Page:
runtime type checking, which by definition will slow down the code.
Static typing is almost certainly not going to come to Python, but the
typing annotations ("def method(x : int) -> bool") can be used by other
tools perhaps to do optimizations at compile time.
Jul 19 '05 #29

P: n/a
D H
Terry Reedy wrote:
"Tom Anderson" <tw**@urchin.earth.li> wrote in message
news:Pi*******************************@urchin.eart h.li...

sometimes in python. No, it's not really possible in a typeless language,
and yes, there are implementations based on decorators, but frankly,
they're awful.

Python has strongly typed objects. Only names are typeless.


Again, you are splitting hairs. His point still stands that it is not
possible to do method overloading in python (unless you use decorator
hacks). It may be possible to add this feature when type declarations
and type checking are added to a future version of python.
Jul 19 '05 #30

P: n/a
Interesting thread ...

1.) Language support for ranges as in Ada/Pascal/Ruby
1..10 rather than range(1, 10)

2.) Contracts

3.) With

Jul 19 '05 #31

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George Sakkis wrote:
"Joseph Garvin" wrote:

I'm curious -- what is everyone's favorite trick from a non-python
language? And -- why isn't it in Python?

Although it's an optimization rather than language trick, I like the
inline functions/methods in C++. There has been a thread on that in the
past (http://tinyurl.com/8ljv5) and most consider it as useless and/or
very hard to implement in python without major changes in the language
(mainly because it would introduce 'compile-time' lookup of callables
instead of runtime, as it is now). Still it might be useful to have for
time-critical situations, assuming that other optimization solutions
(psyco, pyrex, weave) are not applicable.

George


Thanks for the link George, It was interesting.

I think some sort of inline or deferred local statement would be useful
also. It would serve as a limited lambda (after it's removed), eval
alternative, and as a inlined function in some situations as well I think.

Something like:

name = defer <expression>

then used as:

result = name()

The expression name() will never have arguments as it's meant to
reference it's variables as locals and probably will be replaced
directly with names's byte code contents at compile time.

Defer could be shortened to def I suppose, but I think defer would be
clearer. Anyway, it's only a wish list item for now.

Regards,
Ron
Jul 19 '05 #32

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James wrote:
Interesting thread ...

1.) Language support for ranges as in Ada/Pascal/Ruby
1..10 rather than range(1, 10)


Did you mean 1..9 or 1...10 or both or neither?

Can this construct be used like this: (i+1)..n ? If not, what would you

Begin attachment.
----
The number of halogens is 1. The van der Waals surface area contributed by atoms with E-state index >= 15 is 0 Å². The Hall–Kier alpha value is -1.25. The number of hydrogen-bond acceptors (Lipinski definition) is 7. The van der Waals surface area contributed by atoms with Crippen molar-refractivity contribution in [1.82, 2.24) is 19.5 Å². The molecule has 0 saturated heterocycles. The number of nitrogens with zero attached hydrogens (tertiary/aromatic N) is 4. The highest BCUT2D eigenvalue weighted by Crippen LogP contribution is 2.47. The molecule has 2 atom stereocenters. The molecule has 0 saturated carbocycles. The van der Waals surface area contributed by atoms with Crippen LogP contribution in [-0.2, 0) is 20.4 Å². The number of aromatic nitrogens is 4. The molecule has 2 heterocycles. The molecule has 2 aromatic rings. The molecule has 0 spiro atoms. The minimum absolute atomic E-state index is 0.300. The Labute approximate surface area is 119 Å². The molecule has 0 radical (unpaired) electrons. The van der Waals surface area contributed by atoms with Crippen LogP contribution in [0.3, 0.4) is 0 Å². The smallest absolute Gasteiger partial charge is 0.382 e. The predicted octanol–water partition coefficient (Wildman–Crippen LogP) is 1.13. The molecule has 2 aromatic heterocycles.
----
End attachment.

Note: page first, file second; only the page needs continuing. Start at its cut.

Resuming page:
use? What is the frequency of range literals in the average piece of code?
Jul 19 '05 #33

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Neat.
Thank Goodness for syntax-colouring editors!

Steve
Jul 19 '05 #34

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John Machin wrote:
James wrote:
Interesting thread ...

1.) Language support for ranges as in Ada/Pascal/Ruby
1..10 rather than range(1, 10)
Did you mean 1..9 or 1...10 or both or neither?


You are right. There is a difference.
1..10 == range(1, 10 + 1)
Can this construct be used like this: (i+1)..n ? If not, what would you
use?
Sure. In Ruby, you can do

i = 2
n = 5
for x in (i+1)..n do
print x
end

Can't in Ada/Pascal as far as I remember.
What is the frequency of range literals in the average piece of code?


Well! I certainly have not done a study with code metrics. You probably
can find something online. That probably will be variable and might
depend on individual language affordances.

BTW, Ruby's times loop is another thing I find better readable for a
few cases.

4.times {
print "Something ..."
}

than

for x in range(4):
print "Something ..."

Jul 19 '05 #35

P: n/a
On Friday 24 June 2005 05:58 am, Steven D'Aprano wrote:
with colour do begin
red := 0; blue := 255; green := 0;
end;

instead of:

colour.red := 0; colour.blue := 255; colour.green := 0;

Okay, so maybe it is more of a feature than a trick, but I miss it and it
would be nice to have in Python.


class color: # americanized
red = 0
blue = 255
green = 0

Less typing than pascal. Also avoids those stupid little colons.

--
James Stroud
UCLA-DOE Institute for Genomics and Proteomics
Box 951570
Los Angeles, CA 90095

http://www.jamesstroud.com/
Jul 19 '05 #36

P: n/a
James Stroud wrote:
On Friday 24 June 2005 05:58 am, Steven D'Aprano wrote:
with colour do begin
red := 0; blue := 255; green := 0;
end;

instead of:

colour.red := 0; colour.blue := 255; colour.green := 0;

Okay, so maybe it is more of a feature than a trick, but I miss it and it
would be nice to have in Python.

class color: # americanized
red = 0
blue = 255
green = 0

colour = color
centre = center
# etc etc
Less typing than pascal. Also avoids those stupid little colons.

Jul 19 '05 #37

P: n/a
On Friday 24 June 2005 02:53 pm, D H wrote:
Again, you are splitting hairs. His point still stands that it is not
possible to do method overloading in python (unless you use decorator
hacks). It may be possible to add this feature when type declarations
and type checking are added to a future version of python.


Decorators are actually a syntax hack remember. Everything you can do in a
decorator you could do with python before since they work via nested scopes.
It is easy to write wrapper methods and I use them for many purposes but not
for type checking.

Wrapper methods are very useful to take out common checking code. The checking